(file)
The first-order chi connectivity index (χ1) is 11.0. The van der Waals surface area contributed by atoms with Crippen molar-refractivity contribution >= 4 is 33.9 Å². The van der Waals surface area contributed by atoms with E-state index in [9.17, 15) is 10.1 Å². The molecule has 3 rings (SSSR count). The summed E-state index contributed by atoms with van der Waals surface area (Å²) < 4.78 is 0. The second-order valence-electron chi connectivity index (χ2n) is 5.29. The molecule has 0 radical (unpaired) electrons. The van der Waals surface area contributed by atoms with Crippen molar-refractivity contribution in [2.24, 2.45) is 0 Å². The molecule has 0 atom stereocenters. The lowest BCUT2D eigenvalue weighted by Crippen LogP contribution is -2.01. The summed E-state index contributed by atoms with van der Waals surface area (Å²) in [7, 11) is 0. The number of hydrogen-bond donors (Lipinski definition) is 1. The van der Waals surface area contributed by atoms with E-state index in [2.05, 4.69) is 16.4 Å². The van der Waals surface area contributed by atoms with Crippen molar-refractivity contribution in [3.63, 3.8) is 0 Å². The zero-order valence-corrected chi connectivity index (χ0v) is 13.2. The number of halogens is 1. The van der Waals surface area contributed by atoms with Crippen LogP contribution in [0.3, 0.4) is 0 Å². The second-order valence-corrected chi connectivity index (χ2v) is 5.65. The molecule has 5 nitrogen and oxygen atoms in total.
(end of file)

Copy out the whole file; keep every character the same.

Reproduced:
The first-order chi connectivity index (χ1) is 11.0. The van der Waals surface area contributed by atoms with Crippen molar-refractivity contribution >= 4 is 33.9 Å². The van der Waals surface area contributed by atoms with E-state index in [9.17, 15) is 10.1 Å². The molecule has 3 rings (SSSR count). The summed E-state index contributed by atoms with van der Waals surface area (Å²) < 4.78 is 0. The second-order valence-electron chi connectivity index (χ2n) is 5.29. The molecule has 0 radical (unpaired) electrons. The van der Waals surface area contributed by atoms with Crippen molar-refractivity contribution in [2.24, 2.45) is 0 Å². The molecule has 0 atom stereocenters. The lowest BCUT2D eigenvalue weighted by Crippen LogP contribution is -2.01. The summed E-state index contributed by atoms with van der Waals surface area (Å²) in [7, 11) is 0. The number of hydrogen-bond donors (Lipinski definition) is 1. The van der Waals surface area contributed by atoms with E-state index in [2.05, 4.69) is 16.4 Å². The van der Waals surface area contributed by atoms with Crippen molar-refractivity contribution in [3.63, 3.8) is 0 Å². The zero-order valence-corrected chi connectivity index (χ0v) is 13.2. The number of halogens is 1. The van der Waals surface area contributed by atoms with Crippen LogP contribution in [0.3, 0.4) is 0 Å². The second-order valence-corrected chi connectivity index (χ2v) is 5.65. The molecule has 5 nitrogen and oxygen atoms in total.